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School District once again has to borrow millions to pay bills


The School District, which gets nearly $280 million a year from taxpayers, has run out of money again, according to Superintendent Mark Rendell, who asked the School Board to approve a bridge loan of $10 million last week while insisting that the shortfall is not due to his mismanagement of school finances. 

Borrowing millions at the last minute to make payroll for October was the last action taken by the sitting School Board before three of its five members are replaced after the election.

It is possible the new board, unlike the outgoing one, will refuse to rubber-stamp Rendell’s requests – like this one to take out a multimillion-dollar loan – without demanding evidence, analysis and prior notice.

Financial expert and recent school district Audit Committee Chairman Bob Auwaerter was given three minutes to speak about the financial move at the Oct. 23 School Board meeting.

“You’re missing the justification for it from a financial perspective,” he told the School Board, pointing out that documentation of what the money is needed for and a cash-flow analysis should be provided to the board and the public to show why the money is needed and prove the borrowed amount is correct.

As an elected official serving as town councilman for Indian River Shores, Auwaerter said he would table an item presented with no transparency and accounting to the public. “A private discussion between the Superintendent and individual School Board members does not cut it.”

Two years ago, when the district borrowed $8 million for nearly a year, Auwaerter showed that cash-flow analysis actually only justified borrowing about $1 million for 30 days, which would have saved the district thousands of dollars in interest payments. The board approved the borrowing anyway, based on confidential back-room information supposedly warranting the larger loan.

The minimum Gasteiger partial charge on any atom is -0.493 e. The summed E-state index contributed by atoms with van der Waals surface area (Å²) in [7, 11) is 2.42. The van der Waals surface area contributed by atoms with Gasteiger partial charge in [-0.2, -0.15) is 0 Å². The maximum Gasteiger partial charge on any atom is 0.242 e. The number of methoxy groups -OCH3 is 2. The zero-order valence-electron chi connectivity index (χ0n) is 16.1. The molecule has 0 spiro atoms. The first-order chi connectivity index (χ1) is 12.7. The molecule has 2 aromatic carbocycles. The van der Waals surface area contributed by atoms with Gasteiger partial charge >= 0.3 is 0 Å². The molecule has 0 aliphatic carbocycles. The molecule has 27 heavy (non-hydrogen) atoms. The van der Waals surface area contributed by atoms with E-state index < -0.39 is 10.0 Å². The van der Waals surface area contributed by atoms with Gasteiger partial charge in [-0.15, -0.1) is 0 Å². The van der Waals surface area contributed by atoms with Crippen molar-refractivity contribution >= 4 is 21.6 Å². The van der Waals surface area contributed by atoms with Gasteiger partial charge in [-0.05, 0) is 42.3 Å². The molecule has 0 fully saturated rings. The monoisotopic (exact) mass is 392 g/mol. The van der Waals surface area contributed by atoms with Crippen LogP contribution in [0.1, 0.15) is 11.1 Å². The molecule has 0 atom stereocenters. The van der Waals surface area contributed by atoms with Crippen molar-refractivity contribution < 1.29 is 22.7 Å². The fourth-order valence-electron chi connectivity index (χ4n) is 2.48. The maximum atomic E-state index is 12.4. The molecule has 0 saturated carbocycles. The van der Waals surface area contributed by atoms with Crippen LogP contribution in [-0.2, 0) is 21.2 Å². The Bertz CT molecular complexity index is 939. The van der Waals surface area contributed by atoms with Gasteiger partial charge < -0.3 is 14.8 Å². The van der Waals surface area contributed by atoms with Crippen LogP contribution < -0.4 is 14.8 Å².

Rendell provided even less information this year than he did two years ago, the agenda packet merely stating the $10 million was needed for “operations.” The School District will issue a Tax Anticipation Note that borrows against future tax dollars at 2.8-percent interest through January.

The short-term loan will cost the School District – and taxpayers – more than $80,000 in interest, legal fees and consulting and fees. 

The School District has a budget of nearly $280 million dollars for the current fiscal year, but Rendell insisted the bridge loan is not needed “because of bad financial management.”

Instead, Rendell said the School District is short because tax revenue comes in a flood in November and December, leaving coffers dry by the following October. Last year the School District had money in other accounts it could use temporarily to fill the gap, but not this year.

School Board members Laura Zorc and Charles Searcy expressed disbelief the School District couldn’t make it through the next few weeks.

Searcy insisted Rendell and Chief Financial Officer Carter Morrison told him they wouldn’t issue a Tax Anticipation Note this year, which Rendell denied.

“We’re wasting money because we don’t have good financial management,” Searcy said, pointing out Morrison’s absence. “I don’t see how the largest employer in the county can run without a chief financial officer.”

Morrison has not been at work since Rendell publicly accused him of transferring $2.3 million out of the general fund to other accounts without his permission at the July 31 budget hearing.

Zorc said she had no idea what the $10 million was needed for and “Dr. Rendell did not offer me that information” when asked.

Board member Tiffany Justice said she was given the information, reading a laundry list of bills that need to be paid, with nearly $5 million in payroll by the end of October among them.

Chairman Shawn Frost also claimed he was given fulsome explanations, suggesting that Rendell doesn’t provide equal information to all School Board members in his back-room discussions.

The whole exchange once again revealed an extraordinary lack of transparency on the part of Rendell and the School District that has been permitted by the current School Board. Information is relayed verbally to a few board members, while the public is left guessing.

Zorc and Searcy voted against the loan, while Frost, Justice and Dale Simchick voted in favor.

Searcy said the new board “will have a tough time of it,” with high-ranking personnel missing. Not only has Morrison been absent under conditions that remain unclear, but Assistant Superintendent of Human Resources Jayne Purcell has also been missing, with no explanation given to the public. She replaced long-time employee Bruce Green, who resigned in July. Union negotiations have been stalled since then, affecting about 1,800 of the district’s 2,200 employees.